Pepi’s Tire Noodle Inserts Save Rubber and Rims, Boost Sidewall Stiffness

Pepi's Tire Noodle inserts go beyond tire and rim protection to boost the overall stiffness of your mountain bike tire sidewalls when running low pressure.
Pepi at Riva Bike Festival, just a short drive from his home in northern Italy.

Pepi’s Tire Noodle (PTN) inserts were tested and approved by Nino Schurter’s tech team, alongside nearly every other insert in the puncture-prevention business. Schurter found that PTN inserts offer the least rolling resistance and best flat protection of any insert they tested. The inserts also add sidewall stiffness, allowing the world champ to run lower pressure without his tires becoming a mushy mess beneath him.

Why do we need tire inserts now, after so many years without them? Riders and racers are hitting the rocks faster, aboard more capable bikes than they were five to ten years ago, and high pressure isn’t enough to prevent snakebites. Additionally, high pressure makes for a harsh ride and poor traction with most modern tires.

I met with Pepi at the Riva Bike Festival in northern Italy, where he shared the story of Schurter’s analysis, and the process he has gone through to develop his namesake noodles. In short, he has spent several years testing and refining the product to come up with an insert that doesn’t absorb tire sealant, protects rims and rubber, and adds performance to the overall wheel system. He has recently added new models to the lineup and will continue to innovate until he finds the perfect balance of performance and protection.

Peip’s Tire Noodles fit tightly against the rim, pressing out on the tire’s sidewalls for a more supported ride feel.

After our chat, Pepi handed me a pair of his new gravity-focused inserts to test, which are a bit heavier and sturdier than the red “race only” version Schurter uses. Mounting the inserts up wasn’t any more of a hassle than other models, which is to say it was frustrating and required all of my available leverage and hand strength. I put together some tips on mounting inserts that should make things go a little more smoothly for your first try, or you can let the wrench at your local bike shop sort it out.

The insert weighs roughly the same as it did before banging rocks in two different tires, and the yellow casing around the foam remains unscathed.

On the trail

This is the sealed “seam” in the insert’s casing. The PTNs don’t add weight with tape or zip ties like most inserts, so there is no need to rebalance your wheel with weights after mounting these up.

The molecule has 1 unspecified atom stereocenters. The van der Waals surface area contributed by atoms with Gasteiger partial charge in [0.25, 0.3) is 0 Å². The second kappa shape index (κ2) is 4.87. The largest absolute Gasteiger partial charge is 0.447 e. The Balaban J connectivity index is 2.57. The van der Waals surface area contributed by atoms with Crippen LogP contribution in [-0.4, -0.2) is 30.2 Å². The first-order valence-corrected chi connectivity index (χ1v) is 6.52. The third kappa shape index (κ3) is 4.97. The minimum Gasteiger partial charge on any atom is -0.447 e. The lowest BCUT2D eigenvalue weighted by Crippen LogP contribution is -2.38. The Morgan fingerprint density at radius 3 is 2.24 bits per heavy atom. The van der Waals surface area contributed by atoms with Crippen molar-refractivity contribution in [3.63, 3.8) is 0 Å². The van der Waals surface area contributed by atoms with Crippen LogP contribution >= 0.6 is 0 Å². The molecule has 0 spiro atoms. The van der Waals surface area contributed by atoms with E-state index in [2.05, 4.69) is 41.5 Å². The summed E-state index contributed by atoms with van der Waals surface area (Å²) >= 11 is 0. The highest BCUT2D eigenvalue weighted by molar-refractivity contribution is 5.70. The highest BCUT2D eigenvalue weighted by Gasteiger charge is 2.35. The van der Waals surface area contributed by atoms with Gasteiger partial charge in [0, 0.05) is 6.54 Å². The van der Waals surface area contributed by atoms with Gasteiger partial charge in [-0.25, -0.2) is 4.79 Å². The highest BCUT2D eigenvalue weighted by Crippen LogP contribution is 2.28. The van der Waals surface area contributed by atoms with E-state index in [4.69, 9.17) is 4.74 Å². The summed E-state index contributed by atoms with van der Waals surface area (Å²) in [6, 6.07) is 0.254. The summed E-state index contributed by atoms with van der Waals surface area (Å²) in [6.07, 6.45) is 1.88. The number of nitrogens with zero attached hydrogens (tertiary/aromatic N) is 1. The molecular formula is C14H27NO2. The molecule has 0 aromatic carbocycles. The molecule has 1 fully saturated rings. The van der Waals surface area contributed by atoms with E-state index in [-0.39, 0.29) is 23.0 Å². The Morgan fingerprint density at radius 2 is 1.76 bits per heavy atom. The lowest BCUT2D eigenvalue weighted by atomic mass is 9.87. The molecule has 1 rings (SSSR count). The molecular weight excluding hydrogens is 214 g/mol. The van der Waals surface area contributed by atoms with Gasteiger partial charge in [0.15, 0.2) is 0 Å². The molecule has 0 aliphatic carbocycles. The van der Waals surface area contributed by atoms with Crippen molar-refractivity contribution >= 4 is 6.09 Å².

I tested the PTN in my rear tire alone, as I am quite particular about how my front end traction feels, and I rarely pinch flat the front tire. I have heard from a few other riders that the PTN works great in the front as well, and if I give it a shot in the future I will add some notes to this review.

The PTN in my rear tire has endured a few enduro races, two tire changes, and a wheel swap without issue. The foam remains firm and supportive, and somehow there are no cuts in the casing, despite numerous audible rim strikes. One strike, in particular, put a 3cm gash through all but the last thin layer of a Maxxis Aggressor tire, with a downhill casing, and the noodle kept doing its protective thing.


  • Small – Suitable for tire width 50mm / Rim width 23-32mm
  • Medium – Suitable for tire width 60mm / Rim width 27-38mm
  • Large – Suitable for tire width 70mm / Rim width 35-48mm

Pricing: about $50 for a pair.

I was stoked to use the PTN insert while testing carbon rims. I am confident that it has saved me from at least one cracked hoop, and likely a few tire punctures.

My bike’s overall ride feel with the PTN in place was improved by allowing lower pressure, and maintaining a consistent sidewall rigidity. I prefer lower pressure than a lot of fellow gravity-gulpers for two reasons: I became accustomed to it while racing cross country in the mud, where low pressure significantly improves traction, and because I like how a slightly squishier tire takes the edge off of harsh trails.

This insert allowed me to run 22psi without fretting punctures or dented rims, while it kept the tire’s casing far firmer than it would be with a flat insert like the Tyreinvader from Effetto Mariposa. The firmer sidewalls were most noticeable when braking hard into bermless turns, where the tire would have started to fold and squirm under the bike without that extra support.

Pepi has two different valves that work with the PTN system. The cutout and holes at the base of the valve press the insert out of the way so that air can pass through smoothly. The black alloy valve has about a third the weight of a traditional tubeless valve, while the chrome option tips the scale like any other.
Nino Schurter leading the 2019 World Cup short track race in Les Gets France.

We would like to thank Pepi for handing off the PTN for review.